Admittedly, this book seems to be from a trade press. And what’s more, an evangelical trade press… so it’s open to debate, but the passage in chapter IV of “Wine in the Bible” specifically addresses my question and cites references to primary and secondary sources:
Ancient Use of Sulphur. The use of sulphur to preserve wine was known in the ancient world. In a chapter devoted to various methods used to preserve wine, Pliny speaks of Cato who “mentions sulphur.”81 Horace alludes to this practice in a poem dedicated to the celebration of a glad anniversary: “This festal day, each time the year revolves, shall draw a well-pitched cork forth from a jar set to drink the smoke in Tullus’ consulship.”82 The next stanza suggests that this fumigated wine was unfermented, because a hundred cups of it could be drunk without causing “clamor et ira,” that is, “brawls and anger.”83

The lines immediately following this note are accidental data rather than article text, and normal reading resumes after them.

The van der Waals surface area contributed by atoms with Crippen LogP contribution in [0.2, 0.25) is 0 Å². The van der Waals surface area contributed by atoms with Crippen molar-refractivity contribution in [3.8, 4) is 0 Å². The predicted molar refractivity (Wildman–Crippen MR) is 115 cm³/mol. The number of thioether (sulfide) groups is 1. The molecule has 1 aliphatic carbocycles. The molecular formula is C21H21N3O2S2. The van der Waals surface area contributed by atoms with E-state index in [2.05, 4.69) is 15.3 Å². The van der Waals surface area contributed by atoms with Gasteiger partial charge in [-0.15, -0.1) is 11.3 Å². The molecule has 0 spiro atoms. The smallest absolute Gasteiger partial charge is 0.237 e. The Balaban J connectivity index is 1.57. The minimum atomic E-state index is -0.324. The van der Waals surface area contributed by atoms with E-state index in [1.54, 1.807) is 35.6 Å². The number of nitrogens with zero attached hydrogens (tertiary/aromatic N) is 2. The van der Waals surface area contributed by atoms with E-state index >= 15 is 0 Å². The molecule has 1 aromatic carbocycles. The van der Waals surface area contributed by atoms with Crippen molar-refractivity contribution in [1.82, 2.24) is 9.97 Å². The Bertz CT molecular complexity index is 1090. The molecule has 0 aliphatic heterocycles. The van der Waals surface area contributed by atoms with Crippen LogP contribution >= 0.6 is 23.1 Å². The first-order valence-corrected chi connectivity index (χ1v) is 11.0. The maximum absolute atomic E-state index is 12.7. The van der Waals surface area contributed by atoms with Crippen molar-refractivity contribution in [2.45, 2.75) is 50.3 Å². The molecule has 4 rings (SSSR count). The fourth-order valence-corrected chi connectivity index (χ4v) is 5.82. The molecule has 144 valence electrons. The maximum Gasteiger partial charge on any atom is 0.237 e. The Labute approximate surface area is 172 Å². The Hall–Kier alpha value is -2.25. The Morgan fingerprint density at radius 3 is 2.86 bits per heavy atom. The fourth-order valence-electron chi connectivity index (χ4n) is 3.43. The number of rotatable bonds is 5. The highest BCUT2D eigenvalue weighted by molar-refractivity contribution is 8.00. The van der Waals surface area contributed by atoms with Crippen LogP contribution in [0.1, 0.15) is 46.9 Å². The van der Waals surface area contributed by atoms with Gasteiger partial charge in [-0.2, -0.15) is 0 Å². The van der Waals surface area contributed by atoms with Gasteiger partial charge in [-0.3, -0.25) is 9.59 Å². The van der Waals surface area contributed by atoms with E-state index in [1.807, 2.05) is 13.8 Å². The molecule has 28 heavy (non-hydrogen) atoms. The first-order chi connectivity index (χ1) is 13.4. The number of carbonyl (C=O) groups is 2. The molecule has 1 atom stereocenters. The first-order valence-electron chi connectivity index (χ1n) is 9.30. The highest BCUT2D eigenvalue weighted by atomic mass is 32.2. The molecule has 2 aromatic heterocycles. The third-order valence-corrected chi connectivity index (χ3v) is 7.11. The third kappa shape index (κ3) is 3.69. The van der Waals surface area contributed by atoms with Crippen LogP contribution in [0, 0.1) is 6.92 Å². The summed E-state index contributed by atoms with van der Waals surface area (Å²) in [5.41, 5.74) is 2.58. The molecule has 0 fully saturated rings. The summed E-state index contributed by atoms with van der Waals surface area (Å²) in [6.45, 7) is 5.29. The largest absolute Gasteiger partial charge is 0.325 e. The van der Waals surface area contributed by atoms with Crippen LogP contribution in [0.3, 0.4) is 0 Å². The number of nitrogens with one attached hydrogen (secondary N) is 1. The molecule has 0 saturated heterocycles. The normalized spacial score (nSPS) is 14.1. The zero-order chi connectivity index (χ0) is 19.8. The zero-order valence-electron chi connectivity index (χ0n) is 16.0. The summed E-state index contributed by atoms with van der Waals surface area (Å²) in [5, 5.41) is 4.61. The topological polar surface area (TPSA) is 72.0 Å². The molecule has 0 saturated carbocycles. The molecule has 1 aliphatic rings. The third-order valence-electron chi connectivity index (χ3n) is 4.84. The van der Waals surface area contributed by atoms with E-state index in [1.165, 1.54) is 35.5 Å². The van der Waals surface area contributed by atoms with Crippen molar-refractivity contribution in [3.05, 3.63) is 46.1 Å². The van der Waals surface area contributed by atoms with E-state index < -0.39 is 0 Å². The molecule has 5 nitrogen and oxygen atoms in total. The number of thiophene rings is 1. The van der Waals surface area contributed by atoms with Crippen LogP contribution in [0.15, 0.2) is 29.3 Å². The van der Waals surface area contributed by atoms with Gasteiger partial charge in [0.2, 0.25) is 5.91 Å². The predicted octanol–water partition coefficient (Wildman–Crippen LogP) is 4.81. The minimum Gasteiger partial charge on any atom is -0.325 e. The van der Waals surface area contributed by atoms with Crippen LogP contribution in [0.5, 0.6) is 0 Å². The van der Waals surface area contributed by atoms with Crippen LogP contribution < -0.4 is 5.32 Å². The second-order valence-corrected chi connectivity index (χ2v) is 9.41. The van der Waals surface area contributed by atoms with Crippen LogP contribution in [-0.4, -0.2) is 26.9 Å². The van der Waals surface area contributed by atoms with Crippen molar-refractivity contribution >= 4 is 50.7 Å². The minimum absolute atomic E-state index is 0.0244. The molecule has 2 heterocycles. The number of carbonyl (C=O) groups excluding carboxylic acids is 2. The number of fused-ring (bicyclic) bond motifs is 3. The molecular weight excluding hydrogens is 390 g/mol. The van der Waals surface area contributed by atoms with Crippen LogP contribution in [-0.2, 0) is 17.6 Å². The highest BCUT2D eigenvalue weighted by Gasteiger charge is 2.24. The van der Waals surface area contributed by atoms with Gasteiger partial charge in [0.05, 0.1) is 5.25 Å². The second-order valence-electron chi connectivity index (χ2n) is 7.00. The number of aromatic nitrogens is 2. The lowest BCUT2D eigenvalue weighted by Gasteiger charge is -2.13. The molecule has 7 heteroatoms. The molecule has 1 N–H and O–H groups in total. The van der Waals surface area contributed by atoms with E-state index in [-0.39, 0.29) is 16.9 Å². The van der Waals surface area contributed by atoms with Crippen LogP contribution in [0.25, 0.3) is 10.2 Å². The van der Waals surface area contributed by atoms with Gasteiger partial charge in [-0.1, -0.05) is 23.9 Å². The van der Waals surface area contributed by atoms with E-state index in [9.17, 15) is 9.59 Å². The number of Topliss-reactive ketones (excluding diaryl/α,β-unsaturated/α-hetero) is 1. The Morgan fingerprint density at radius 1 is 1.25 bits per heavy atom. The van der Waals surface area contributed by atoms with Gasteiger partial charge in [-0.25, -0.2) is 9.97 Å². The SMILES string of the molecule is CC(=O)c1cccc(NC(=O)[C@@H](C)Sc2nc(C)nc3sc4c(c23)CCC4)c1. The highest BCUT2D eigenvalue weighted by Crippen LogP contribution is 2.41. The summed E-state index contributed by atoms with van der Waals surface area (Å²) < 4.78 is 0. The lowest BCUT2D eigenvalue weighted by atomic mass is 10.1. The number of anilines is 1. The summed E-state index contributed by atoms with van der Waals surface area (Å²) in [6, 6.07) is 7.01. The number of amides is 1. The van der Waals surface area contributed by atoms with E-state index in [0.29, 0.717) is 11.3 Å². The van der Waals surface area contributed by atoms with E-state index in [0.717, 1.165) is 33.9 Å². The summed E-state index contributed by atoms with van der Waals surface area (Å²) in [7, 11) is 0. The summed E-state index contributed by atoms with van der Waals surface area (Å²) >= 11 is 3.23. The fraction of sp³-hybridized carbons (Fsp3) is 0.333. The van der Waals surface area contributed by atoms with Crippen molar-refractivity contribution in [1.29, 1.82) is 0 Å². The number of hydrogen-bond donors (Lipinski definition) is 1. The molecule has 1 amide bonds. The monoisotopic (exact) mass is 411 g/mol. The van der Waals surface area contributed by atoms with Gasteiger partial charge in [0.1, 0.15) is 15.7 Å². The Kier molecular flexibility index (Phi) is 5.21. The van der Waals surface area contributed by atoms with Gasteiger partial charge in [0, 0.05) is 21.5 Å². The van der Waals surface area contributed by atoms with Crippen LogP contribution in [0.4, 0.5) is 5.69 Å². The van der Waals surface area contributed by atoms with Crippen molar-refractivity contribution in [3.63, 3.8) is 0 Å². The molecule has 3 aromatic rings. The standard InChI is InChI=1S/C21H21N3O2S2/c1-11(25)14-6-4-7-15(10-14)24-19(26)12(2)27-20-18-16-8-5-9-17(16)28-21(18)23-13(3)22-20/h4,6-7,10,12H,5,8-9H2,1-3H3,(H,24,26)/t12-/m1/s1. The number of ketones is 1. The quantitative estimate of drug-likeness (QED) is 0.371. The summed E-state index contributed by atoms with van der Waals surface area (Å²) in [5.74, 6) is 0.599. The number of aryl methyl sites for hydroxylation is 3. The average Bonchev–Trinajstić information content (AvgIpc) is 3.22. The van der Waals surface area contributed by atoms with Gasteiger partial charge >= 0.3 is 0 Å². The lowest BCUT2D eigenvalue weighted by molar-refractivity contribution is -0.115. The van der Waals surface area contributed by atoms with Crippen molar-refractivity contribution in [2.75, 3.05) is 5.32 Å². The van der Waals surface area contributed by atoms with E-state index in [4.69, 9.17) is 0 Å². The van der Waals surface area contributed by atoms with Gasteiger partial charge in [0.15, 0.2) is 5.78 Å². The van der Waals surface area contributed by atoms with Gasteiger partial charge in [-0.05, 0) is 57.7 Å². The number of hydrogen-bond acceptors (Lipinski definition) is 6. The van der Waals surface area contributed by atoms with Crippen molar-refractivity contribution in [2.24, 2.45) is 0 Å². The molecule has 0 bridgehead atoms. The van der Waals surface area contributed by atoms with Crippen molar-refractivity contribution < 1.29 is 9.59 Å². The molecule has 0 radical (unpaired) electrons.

In his book on Roman Antiquities, T. S. Carr says that “the application of the fumarium [sulphur fumes] to the mellowing of wines was borrowed from the Asiatics; and thus exhalation would go on until the wine was reduced to the state of syrup.”84 In its comment on this statement, John Kitto’s Cyclopedia of Biblical Literature says: “When the Mishna forbids smoked wines from being used in offerings (Manachoth, viii. 6, et comment.), it has chiefly reference to the Roman practice of fumigating them with sulphur, the vapor of which absorbed the oxygen, and thus arrested the fermentation. The Jews carefully eschewed the wines and vinegar of the Gentiles.”85
Those numbers are all footnotes:
- 81. Pliny, Natural History 14, 25, 129.
- 82. Horace, Carminum Liber 3, 8, 9-12.
- 83. Ibid., 3, 8, 6.
- 84. Cited by John Kitto’s Cyclopedia of Biblical Literature, 1845 edition, s. v. “Wine,” vol. 2, p. 956.
- 85. Ibid.
I will try to look these up later when I have some time. The Pliny checks out but is a very casual reference to the effect of “Cato says winemakers do this, that and the other thing. Oh and Cato mentioned something about sulfur too.” A light reference, but a solid one.
Otherwise, feel free to do your own research and send it in!!